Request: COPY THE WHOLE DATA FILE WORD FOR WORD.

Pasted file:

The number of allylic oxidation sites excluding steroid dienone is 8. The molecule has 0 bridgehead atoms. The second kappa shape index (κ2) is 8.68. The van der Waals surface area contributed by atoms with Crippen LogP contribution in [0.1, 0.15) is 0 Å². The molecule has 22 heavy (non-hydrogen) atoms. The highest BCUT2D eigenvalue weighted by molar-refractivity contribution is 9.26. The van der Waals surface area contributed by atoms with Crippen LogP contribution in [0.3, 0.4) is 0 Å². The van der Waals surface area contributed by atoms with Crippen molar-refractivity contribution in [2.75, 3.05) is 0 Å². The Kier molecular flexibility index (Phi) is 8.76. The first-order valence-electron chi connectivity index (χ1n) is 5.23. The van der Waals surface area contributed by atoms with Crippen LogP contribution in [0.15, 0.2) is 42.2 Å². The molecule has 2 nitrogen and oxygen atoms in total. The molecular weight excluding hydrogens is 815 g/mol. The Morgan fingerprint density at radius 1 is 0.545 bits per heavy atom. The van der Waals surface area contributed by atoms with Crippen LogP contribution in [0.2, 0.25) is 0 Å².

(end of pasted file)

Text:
The number of allylic oxidation sites excluding steroid dienone is 8. The molecule has 0 bridgehead atoms. The second kappa shape index (κ2) is 8.68. The van der Waals surface area contributed by atoms with Crippen LogP contribution in [0.1, 0.15) is 0 Å². The molecule has 22 heavy (non-hydrogen) atoms. The highest BCUT2D eigenvalue weighted by molar-refractivity contribution is 9.26. The van der Waals surface area contributed by atoms with Crippen LogP contribution in [0.3, 0.4) is 0 Å². The van der Waals surface area contributed by atoms with Crippen molar-refractivity contribution in [2.75, 3.05) is 0 Å². The Kier molecular flexibility index (Phi) is 8.76. The first-order valence-electron chi connectivity index (χ1n) is 5.23. The van der Waals surface area contributed by atoms with Crippen LogP contribution in [0.15, 0.2) is 42.2 Å². The molecule has 2 nitrogen and oxygen atoms in total. The molecular weight excluding hydrogens is 815 g/mol. The Morgan fingerprint density at radius 1 is 0.545 bits per heavy atom. The van der Waals surface area contributed by atoms with Crippen LogP contribution in [0.2, 0.25) is 0 Å².